Monday, July 2, 2012

Book Review: The Age of Miracles

Media Type: Print Book (ARC)
Title: The Age of Miracles
Author: Karen Thompson Walker
Pages: Paperback; 288
Publisher: Random House
Release Date: June 26, 2012
Source: TLC Book Tours
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Intended Reading Group: Young Adult
Content Screening: Nothing of note.
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HDB Rating: 5 Keys to My Heart
Recommended to: Readers who like realistic fiction, coming of age stories, and dystopian reads.

Add it on: Goodreads / Shelfari / Amazon / B&N
On a seemingly ordinary Saturday in a California suburb, 11-year-old Julia and her family awake to discover, along with the rest of the world, that the rotation of the earth has suddenly begun to slow. The days and nights grow longer and longer, gravity is affected, the environment is thrown into disarray. Yet as she struggles to navigate an ever-shifting landscape, Julia is also coping with the normal disasters of everyday life—the fissures in her parents’ marriage, the loss of old friends, the hopeful anguish of first love, the bizarre behavior of her grandfather who, convinced of a government conspiracy, spends his days obsessively cataloging his possessions. As Julia adjusts to the new normal, the slowing inexorably continues.

With spare, graceful prose and the emotional wisdom of a born storyteller, Karen Thompson Walker has created a singular narrator in Julia, a resilient and insightful young girl, and a moving portrait of family life set against the backdrop of an utterly altered world.

The Age of Miracles is definitely much different than anything I've gotten my hands on lately. Beautiful, eerie, and prosaic, this book walks the line between being a coming of age story and a dystopian one. Julia's family is caught in a world that is slowly deteriorating. The Earth is slowing its rotation, days and nights are getting longer, humanity as we know it is in survival mode. Caught up in all this is Julia herself, a young adolescent who is just trying to navigate her own life. Imagine having all the problems you do now, but with the addition of worrying about whether tomorrow will bring famine, huge earthquakes, or worse. That's Julia's reality.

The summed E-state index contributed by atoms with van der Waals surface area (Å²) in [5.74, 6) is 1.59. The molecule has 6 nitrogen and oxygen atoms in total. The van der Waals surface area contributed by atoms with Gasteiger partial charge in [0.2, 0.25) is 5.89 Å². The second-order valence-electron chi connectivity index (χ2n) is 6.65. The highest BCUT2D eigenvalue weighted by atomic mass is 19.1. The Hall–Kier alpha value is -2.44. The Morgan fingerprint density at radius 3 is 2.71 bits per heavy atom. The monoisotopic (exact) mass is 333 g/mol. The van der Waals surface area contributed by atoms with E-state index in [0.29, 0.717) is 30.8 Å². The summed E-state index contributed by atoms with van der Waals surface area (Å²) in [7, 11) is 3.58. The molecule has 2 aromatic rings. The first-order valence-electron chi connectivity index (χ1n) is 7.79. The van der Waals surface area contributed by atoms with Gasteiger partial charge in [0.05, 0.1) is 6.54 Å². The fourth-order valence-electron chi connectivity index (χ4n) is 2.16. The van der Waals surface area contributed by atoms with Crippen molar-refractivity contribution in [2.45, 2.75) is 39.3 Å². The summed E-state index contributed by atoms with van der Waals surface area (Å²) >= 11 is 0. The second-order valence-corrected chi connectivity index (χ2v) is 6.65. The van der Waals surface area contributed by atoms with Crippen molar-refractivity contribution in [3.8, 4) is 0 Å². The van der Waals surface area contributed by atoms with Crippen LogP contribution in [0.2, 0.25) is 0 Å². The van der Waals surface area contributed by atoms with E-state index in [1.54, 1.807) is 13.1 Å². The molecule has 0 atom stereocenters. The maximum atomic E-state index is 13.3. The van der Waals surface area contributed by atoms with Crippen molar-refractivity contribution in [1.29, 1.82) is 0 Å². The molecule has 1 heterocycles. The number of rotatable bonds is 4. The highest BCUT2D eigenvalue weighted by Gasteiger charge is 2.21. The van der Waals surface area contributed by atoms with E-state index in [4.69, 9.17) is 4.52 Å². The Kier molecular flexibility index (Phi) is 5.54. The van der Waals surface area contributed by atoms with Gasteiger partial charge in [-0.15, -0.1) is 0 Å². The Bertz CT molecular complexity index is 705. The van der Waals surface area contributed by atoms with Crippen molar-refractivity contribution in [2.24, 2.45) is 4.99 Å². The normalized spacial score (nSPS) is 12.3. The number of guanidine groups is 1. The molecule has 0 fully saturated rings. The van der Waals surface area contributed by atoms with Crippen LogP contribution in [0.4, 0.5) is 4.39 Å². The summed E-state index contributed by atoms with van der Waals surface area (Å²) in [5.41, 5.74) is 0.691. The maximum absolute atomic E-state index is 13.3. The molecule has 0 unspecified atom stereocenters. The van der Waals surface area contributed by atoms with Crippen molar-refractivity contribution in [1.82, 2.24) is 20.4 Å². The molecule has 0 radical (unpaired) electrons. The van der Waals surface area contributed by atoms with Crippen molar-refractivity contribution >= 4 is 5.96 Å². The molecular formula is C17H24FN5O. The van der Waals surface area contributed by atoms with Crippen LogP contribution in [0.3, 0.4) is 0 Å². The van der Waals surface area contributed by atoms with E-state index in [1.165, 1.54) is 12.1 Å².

Julia is a bit of an outsider. She observes everything, and reports back to the reader what is happening around her. Her life is spent between dealing with everyday issues, like being the only girl at school who doesn't yet wear a bra, and the issues that come with her new world, like wondering if tomorrow there will be food to eat. What I completely loved about this book though is that it really isn't dreary. Julia's story does have a fair share of hardship and woe. However what she chooses to focus on most times are the good parts. Her boy. A sunny day. The feeling of belonging. It is a wonderful testament to the resilience of the human spirit.

I'm not going to deny that Mrs. Walker's story definitely rattled me. The catastrophe that occurs in Julia's world is one that could honestly take place. The attention to detail is wonderful, and the dystopian world that is built is entirely believable. Every problem that occurs is explained with a mixture of facts and sweeping prose. In fact, the writing is so beautiful that I was lost in it more than once. This is a story that you will definitely read from cover to cover. Don't expect to put it down. Once you fall in love with Julia and her story, you'll want to see it through to the end.

The Age of Miracles is a story of survival. It's a story of adaptation. Above all else, it's a story of a young girl who is just trying to find herself in an ever-changing world. This is a gorgeously written book, and one that is well worth your time. If you are looking for something that will have you thinking long after you've put it down, this is one to add to your reading list. Thank you to Karen Thompson Walker for showing us the strength of the human spirit through the eyes of one young girl.




FTC Disclosure: I received a copy of this book in exchange for a fair and honest review. I was not monetarily compensated for my opinion.

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